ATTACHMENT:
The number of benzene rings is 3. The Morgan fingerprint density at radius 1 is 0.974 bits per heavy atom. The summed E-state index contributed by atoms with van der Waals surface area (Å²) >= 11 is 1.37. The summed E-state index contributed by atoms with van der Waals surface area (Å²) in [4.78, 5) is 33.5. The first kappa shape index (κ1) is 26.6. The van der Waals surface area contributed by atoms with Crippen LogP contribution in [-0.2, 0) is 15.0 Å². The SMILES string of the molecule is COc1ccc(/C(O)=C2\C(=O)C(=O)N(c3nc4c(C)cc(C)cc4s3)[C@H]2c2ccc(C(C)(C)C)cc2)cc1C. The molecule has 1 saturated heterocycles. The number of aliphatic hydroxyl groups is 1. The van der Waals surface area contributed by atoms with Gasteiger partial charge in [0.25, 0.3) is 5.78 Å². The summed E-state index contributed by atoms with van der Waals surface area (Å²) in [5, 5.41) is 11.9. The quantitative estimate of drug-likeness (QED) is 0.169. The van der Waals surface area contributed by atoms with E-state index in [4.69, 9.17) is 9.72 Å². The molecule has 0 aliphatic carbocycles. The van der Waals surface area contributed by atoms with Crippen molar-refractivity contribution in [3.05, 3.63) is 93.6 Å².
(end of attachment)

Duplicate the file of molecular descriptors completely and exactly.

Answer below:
The number of benzene rings is 3. The Morgan fingerprint density at radius 1 is 0.974 bits per heavy atom. The summed E-state index contributed by atoms with van der Waals surface area (Å²) >= 11 is 1.37. The summed E-state index contributed by atoms with van der Waals surface area (Å²) in [4.78, 5) is 33.5. The first kappa shape index (κ1) is 26.6. The van der Waals surface area contributed by atoms with Crippen LogP contribution in [-0.2, 0) is 15.0 Å². The SMILES string of the molecule is COc1ccc(/C(O)=C2\C(=O)C(=O)N(c3nc4c(C)cc(C)cc4s3)[C@H]2c2ccc(C(C)(C)C)cc2)cc1C. The molecule has 1 saturated heterocycles. The number of aliphatic hydroxyl groups is 1. The van der Waals surface area contributed by atoms with Gasteiger partial charge in [0.25, 0.3) is 5.78 Å². The summed E-state index contributed by atoms with van der Waals surface area (Å²) in [5, 5.41) is 11.9. The quantitative estimate of drug-likeness (QED) is 0.169. The van der Waals surface area contributed by atoms with E-state index in [4.69, 9.17) is 9.72 Å². The molecule has 0 aliphatic carbocycles. The van der Waals surface area contributed by atoms with Crippen molar-refractivity contribution in [3.05, 3.63) is 93.6 Å².